Clicking on the document leads to the download and execution of the LDR4 payload, once the mark follows the given instructions to run macros within the file.

"One of the most noticeable things during the analysis was that the developers had simplified and cleaned up various parts of the code, compared to previous variants," the researchers wrote. "Most notably, its banking features were totally scrapped."

URSNIF, in its time as a banking malware, caused a lot of problems for financial services institutions and their customers. Upon extraditing to America Mihai Ionut Paunescu, a 37-year-old Romanian who is accused of creating URSNIF, US law enforcement officials said the malware had infected more than a million Windows computers around the globe, including in the United States. They estimated that it caused tens of millions of dollars in losses to government agencies, organizations, and individuals.

PC users in such countries as Germany, Great Britain, Poland, Italy, and Turkey, also were hit by the malware, which could log a victim's keystrokes and steal credentials to get into their online bank accounts.

However, in 2020, the RM3 variant began to struggle. Distribution and backends, particularly in Europe, collapsed and then failed to take advantage of the disruptions sustained by TrickBot and Emotet to increase its use.

"One of the greatest winners of this was the ICEDID malware family, which managed to leverage the shrinking competition on the banking malware landscape, putting RM3 into a difficult position," the Mandiant team wrote, adding it was unusual for URSNIF's ISFB variant – which spawned other variants, including RM3 – to stop getting updates after June 2020.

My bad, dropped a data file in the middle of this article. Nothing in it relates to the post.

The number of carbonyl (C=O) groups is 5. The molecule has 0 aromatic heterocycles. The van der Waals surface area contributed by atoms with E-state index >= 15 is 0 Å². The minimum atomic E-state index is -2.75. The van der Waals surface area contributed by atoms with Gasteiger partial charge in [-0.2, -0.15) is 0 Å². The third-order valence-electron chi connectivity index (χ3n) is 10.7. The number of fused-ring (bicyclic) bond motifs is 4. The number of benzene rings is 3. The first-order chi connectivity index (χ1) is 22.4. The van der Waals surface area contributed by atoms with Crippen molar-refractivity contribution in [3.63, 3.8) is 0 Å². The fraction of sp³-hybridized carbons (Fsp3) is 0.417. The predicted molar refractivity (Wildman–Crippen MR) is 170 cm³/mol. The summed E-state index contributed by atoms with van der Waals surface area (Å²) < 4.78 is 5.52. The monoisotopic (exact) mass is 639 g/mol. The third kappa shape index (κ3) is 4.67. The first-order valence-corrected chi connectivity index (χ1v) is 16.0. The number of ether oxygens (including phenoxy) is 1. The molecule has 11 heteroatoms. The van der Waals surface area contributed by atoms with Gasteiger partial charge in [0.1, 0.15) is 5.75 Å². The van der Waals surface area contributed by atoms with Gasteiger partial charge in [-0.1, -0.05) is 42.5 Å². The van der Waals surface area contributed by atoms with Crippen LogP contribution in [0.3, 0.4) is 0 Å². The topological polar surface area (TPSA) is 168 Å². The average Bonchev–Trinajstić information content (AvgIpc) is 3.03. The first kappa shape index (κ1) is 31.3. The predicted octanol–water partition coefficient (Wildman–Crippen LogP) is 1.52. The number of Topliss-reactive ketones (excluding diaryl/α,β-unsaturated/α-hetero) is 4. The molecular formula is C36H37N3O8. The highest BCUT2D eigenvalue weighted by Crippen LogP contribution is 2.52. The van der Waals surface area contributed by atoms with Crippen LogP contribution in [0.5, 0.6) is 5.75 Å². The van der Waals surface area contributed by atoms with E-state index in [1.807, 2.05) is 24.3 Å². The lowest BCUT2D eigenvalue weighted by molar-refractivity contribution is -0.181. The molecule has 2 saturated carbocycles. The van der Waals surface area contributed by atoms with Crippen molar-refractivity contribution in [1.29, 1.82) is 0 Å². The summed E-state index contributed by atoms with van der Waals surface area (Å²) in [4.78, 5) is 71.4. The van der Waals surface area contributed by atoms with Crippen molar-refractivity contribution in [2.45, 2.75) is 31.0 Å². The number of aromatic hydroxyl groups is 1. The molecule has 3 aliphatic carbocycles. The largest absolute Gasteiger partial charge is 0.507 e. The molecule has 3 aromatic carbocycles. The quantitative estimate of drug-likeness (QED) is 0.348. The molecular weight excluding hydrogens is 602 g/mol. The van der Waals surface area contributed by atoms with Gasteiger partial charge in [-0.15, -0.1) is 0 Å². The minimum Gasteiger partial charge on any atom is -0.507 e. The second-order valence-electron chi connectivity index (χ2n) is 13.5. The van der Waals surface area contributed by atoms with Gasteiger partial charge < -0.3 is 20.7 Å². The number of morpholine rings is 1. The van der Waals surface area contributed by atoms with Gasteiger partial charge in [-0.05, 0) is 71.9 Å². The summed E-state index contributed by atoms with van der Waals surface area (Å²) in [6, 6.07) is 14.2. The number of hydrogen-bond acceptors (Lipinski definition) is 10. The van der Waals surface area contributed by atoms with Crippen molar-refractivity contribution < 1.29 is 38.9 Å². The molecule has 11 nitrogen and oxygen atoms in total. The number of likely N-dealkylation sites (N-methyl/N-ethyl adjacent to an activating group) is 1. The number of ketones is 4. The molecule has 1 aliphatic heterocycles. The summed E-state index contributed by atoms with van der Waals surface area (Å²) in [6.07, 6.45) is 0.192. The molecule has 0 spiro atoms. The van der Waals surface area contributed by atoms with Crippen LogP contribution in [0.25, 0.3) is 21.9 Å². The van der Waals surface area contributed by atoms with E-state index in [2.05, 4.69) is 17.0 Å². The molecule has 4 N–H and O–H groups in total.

"Some researchers hypothesized that the only way for this banking malware to return was to do some major refurbishing of its code."

The final step in the fall of RM3 was Microsoft in June removing Internet Explorer from Windows. The variant was reliant on that browser for its network communication.

The Mandiant analysts called LDR4 a "mix of code refactoring, regressions and interesting simplification strategies." It no longer uses the custom PX executable format that first came with RM3, and a steganography tool called FJ.exe that was used in ISFB to hide multiple files in a single payload is either gone or reworked.

Then there is the migration to the new strategy – away from banking fraud to being the backdoor for other malware.

"The demise of the RM3 variant earlier this year, and the authors' decisions to make heavy simplifications to their code, including the removal of all banking related features, point toward a drastic change in their previously observed TTPs [tactics, techniques, and procedures]," the team wrote.

"These shifts may reflect the threat actors' increased focus towards participating in or enabling ransomware operations in the future."

This was supported when Mandiant analysts saw a cybercriminal in underground communities this year looking for partners to distribute new ransomware and the RM3 variant, which is similar to LDR4. ®